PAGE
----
There should never ever be a common bandit, or kobold, or zombie that's anywhere near a challenge for a powerful high level character. A dragon or demi-lich should never ever be something a low level beginning character should expect to even see and live to tell about it. Furthermore having some areas in a game be really hard and others really easy makes perfect sense. Of course the powerful ogre tribe isn't going to be living right outside the well armed and aggressive human citadel. Miles in every direction from civilization is probably going to be safe. That decrepit haunted looking castle waaaaay in the deep scary woods might just be full of powerful undead. And that makes sense because nobody ever goes there. Probably because everybody that ever has is dead! It makes perfect sense to me that some areas are easy and some areas are hard. A good story guides you to those places at the appropriate time. And if it's the kind of game that gives you the freedom to roam around you'd better be prepared to deal with the dangers of doing so.

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Level scaling is a good thing. It has been handled poorly in several of Bethesda's games, but that's not a reason to hate level scaling in general. I thought that level scaling was handled very well in New Vegas.

Yes, they tried to circumvent the level scaling by adding areas with higher leveled enemies. While it was of course not perfect (Bethesda was probably breathing down their neck so that they don't make the game too hard for the kiddies, lol ^^) it was a lot better than in Fallout 3, where you could kill a super mutant with a tooth pick at level 1. ^^

 

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I have always seen level scalling as being utilized improperly. Oblivion took it way too far. Fallout 3 never felt challenging until post level 20 (10 minutes of shooting one super mutant in the face in one encounter, though it still didn't feel challenging). I prefer the feel of never knowing exactly what I'll encounter.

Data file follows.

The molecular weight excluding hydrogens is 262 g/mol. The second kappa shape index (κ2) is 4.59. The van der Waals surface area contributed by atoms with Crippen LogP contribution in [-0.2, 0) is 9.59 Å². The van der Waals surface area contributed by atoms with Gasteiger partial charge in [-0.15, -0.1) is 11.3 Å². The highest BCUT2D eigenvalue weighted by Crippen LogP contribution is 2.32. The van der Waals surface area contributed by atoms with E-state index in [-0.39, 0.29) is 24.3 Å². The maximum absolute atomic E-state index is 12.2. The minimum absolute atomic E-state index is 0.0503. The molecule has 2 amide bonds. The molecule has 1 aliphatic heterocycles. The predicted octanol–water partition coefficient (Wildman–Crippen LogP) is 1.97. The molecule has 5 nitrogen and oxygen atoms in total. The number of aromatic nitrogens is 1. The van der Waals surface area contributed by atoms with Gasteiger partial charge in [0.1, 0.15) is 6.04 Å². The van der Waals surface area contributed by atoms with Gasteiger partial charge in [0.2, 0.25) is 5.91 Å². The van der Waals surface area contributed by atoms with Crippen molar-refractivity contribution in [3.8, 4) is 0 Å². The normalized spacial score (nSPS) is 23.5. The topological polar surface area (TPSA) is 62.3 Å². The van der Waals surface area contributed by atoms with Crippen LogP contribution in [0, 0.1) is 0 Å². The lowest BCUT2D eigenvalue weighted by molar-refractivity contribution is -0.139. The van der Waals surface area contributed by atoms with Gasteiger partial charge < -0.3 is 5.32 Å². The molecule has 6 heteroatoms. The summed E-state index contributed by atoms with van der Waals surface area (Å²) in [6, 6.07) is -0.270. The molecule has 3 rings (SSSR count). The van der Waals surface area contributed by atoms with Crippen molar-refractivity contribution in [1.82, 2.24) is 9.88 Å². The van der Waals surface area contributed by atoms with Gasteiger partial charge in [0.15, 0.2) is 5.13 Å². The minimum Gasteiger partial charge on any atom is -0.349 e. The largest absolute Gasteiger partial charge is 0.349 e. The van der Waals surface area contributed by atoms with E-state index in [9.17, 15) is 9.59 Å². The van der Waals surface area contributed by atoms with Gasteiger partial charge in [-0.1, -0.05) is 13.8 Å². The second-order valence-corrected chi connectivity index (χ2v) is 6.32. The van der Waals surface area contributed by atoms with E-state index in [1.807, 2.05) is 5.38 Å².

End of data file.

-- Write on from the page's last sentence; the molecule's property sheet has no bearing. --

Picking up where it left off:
Predicting what enemies I'll come across becomes dull. I like the idea of enemy loading off of a chance generation. Certain areas would spawn specific enemies without fail but then have a variety of spots that may or may not load a completely random enemy. Single lost mid level soldier that has gone crazy, small band of low level bandits testing out new hunting grounds, a high level wizard testing out the effects of a new spell on anything he finds, or even a large orc battle detachment on the war march with mixed levels.

 

I would expect to find goblins near a goblin tunnel filled with potentially hundreds lurking within but it is always nice to find things you never expected to find, like say a certain bridge in Fallout involving stat or skill requirements. Off the top of my head I can't remember how it went. I just... I don't know. *blows up*

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This thread is filled with pyromancers!

 

No level scaling. Well, it's more like "a good level scaling feature is one where the player doesn't realize there is level scaling happening". The BG games were like this, beside BG2 sun god temple area (go there at level 15+ and get lots of demi-liches and no skeletons, yeah!).

The Baldur's Gate games are not level scaled.

 

In certain areas a few more enemies might be added or replaced when you reach a higher level. Like a lich is added to a group of skeltons or something. That is not level scaling.

 

Scaling encounters by adding more creatures or changing the spawns based on your party level isn't level scaling?

Azarhal, Chanter and Keeper of Truth of the Obsidian Order of Eternity.